liners were constructed under the original portion of each arch barrel (north side). The recently completed rehabilitation program scope of work included in-kind reconstruction of the spandrel walls and wingwalls, in particular the north spandrel wall that exhibited bulging and the portions of the wall that sustained collision damage. The architectural features that were present on the bridge prior to rebuilding were maintained. Cleaning, repairing and repointing of the stone masonry occurred throughout. The earth fill between the two spandrel walls and beneath the roadway was replaced with lightweight concrete fill. The sidewalks were reconstructed in-kind and a new crashworthy roadway barrier was installed between the sidewalk and the roadway. The new roadway barrier is mounted to 12-inch thick reinforced concrete moment slabs that sit on top of the lightweight concrete fill. The existing decorative pedestrian railing was salvaged, repaired, painted brown and reinstalled on the new sidewalk overhangs. The concrete arch liners were repaired and coated with a sealant. Scour protection measures (rock) were placed around the abutments and piers. Extensive utility work was conducted during the bridge rehabilitation, which included relocating several utility lines to the center of the roadway, where gravel fill was placed instead of lightweight concrete fill, allowing for future access by the utility companies. Roadway work included milling and resurfacing the approaches, approach sidewalk replacement, and inlet repair. A bituminous overlay was placed from curb to curb. The scope of work for the adjacent culvert included stone masonry cleaning
South elevation of Frankford Avenue Bridge after the 2018 rehabilitation.
and repointing and in-kind reconstruction of a portion of the wall end that sustained collision damage. The Frankford Avenue Bridge rehabilitation project is part of a program that includes seven (7) stone arch bridge rehabilitations and was the first bridge of the group to be completed. The contract was awarded to Loftus Construction, Inc. of Cinnaminson, New Jersey. Construction began in March of 2018 under a full detour. Excavation of the earth fill provided a glimpse into the history of this very old bridge. A portion of the original south spandrel wall was exposed and the width of the 1697 bridge could finally be verified. There were also unexpected site conditions uncovered during excavation including a large volume of concrete on top of all three spans on the south side of the bridge. The date that the concrete was placed is unknown, but it contributed to preserving the stone masonry arches on the south side that were constructed in 1893 as part of the widening project. These portions of the arches are still visible today and were cleaned and repointed as part of the rehabilitation. The bridge rehabilitation was completed and reopened to traffic on September 7, 2018. The Frankford Avenue Bridge was another successful stone arch rehabilitation completed by PennDOT Engineering District 6-0 that will allow the bridge to continue to be an engineering landmark present in Philadelphia.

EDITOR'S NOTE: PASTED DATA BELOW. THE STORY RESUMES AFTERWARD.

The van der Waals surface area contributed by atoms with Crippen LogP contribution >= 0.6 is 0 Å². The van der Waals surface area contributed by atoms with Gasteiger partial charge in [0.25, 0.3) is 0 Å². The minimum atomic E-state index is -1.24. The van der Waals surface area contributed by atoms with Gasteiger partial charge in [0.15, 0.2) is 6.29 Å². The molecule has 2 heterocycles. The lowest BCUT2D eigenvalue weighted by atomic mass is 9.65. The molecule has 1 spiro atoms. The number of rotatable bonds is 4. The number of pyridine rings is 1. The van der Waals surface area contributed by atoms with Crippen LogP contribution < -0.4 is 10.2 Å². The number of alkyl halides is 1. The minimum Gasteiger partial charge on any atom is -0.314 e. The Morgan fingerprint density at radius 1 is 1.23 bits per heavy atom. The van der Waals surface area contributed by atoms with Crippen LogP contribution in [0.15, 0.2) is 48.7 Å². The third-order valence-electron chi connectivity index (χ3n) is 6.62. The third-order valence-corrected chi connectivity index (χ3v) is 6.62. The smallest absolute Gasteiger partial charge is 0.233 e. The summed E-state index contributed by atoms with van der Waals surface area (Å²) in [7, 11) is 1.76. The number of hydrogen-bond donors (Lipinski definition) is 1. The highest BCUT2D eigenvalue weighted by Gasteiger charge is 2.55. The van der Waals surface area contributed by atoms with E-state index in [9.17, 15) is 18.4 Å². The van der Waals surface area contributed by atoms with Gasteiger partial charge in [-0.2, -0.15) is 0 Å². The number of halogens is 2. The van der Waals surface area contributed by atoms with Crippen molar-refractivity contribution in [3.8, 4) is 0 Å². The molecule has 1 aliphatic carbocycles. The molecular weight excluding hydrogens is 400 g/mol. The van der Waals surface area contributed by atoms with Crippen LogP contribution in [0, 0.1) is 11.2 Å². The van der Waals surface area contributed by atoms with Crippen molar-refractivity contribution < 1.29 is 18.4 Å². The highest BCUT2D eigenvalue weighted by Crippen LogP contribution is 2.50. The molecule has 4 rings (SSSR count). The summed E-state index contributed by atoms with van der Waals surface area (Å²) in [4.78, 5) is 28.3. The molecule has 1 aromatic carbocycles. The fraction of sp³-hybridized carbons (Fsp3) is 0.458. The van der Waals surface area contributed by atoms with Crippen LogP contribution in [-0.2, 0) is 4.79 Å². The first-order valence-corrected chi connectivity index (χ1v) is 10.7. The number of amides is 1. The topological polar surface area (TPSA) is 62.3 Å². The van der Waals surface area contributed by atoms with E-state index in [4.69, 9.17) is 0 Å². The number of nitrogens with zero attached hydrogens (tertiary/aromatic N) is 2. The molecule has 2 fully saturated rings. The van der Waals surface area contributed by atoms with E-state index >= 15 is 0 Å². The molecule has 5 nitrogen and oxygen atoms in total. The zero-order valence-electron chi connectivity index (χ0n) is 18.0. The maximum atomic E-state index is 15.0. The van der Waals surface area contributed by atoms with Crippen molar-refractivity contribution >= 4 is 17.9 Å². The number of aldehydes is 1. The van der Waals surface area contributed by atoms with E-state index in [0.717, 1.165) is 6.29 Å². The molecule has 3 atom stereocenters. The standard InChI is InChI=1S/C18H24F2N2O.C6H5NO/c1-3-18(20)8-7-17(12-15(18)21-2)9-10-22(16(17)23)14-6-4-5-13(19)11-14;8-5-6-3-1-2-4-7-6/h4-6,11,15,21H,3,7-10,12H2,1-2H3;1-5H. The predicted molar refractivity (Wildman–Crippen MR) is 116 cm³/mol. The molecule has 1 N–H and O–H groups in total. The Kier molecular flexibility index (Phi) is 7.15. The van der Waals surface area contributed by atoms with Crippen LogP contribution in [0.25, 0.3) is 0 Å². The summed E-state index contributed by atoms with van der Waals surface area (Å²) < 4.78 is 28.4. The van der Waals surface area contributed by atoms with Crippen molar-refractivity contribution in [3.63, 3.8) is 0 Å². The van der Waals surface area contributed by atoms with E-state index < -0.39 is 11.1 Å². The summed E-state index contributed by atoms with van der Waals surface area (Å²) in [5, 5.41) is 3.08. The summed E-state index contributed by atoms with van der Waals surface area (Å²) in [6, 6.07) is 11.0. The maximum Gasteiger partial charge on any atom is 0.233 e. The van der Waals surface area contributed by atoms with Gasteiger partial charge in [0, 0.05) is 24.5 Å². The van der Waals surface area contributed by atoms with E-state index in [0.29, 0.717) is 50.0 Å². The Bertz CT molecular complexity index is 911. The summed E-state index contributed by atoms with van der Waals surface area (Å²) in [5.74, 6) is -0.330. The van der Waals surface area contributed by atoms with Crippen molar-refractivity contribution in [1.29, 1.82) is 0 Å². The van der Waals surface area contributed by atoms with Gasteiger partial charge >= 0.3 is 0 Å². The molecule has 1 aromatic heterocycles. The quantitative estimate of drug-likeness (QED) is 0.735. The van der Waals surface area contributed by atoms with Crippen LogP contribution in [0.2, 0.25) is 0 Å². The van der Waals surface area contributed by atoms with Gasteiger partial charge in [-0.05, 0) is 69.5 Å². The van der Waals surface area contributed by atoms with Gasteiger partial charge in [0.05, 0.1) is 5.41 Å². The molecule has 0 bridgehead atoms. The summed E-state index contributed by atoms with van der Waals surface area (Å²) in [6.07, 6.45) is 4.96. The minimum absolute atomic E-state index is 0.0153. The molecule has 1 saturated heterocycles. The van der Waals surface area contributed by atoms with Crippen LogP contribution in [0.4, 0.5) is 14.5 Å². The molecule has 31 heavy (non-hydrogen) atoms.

Margaret Sherman is a Senior Engineer and Project Manager with TranSystems in Philadelphia. Margaret has managed and contributed to many bridge design, rehabilitation, and inspection projects, particularly those involving historic bridges. Monica Harrower is a Cultural Resource Professional with the Pennsylvania Department of Transportation, Engineering District 6-0 (Greater Philadelphia). Monica is responsible for managing and ensuring that transportation projects comply with Section 106 of the National Historic Preservation Act and other relevant preservation laws and regulations.
The Frankford Avenue Bridge was featured on this street banner in the Philadelphia neighborhood of Upper Holmesburg, where the bridge is located. Photo by Nathan Holth.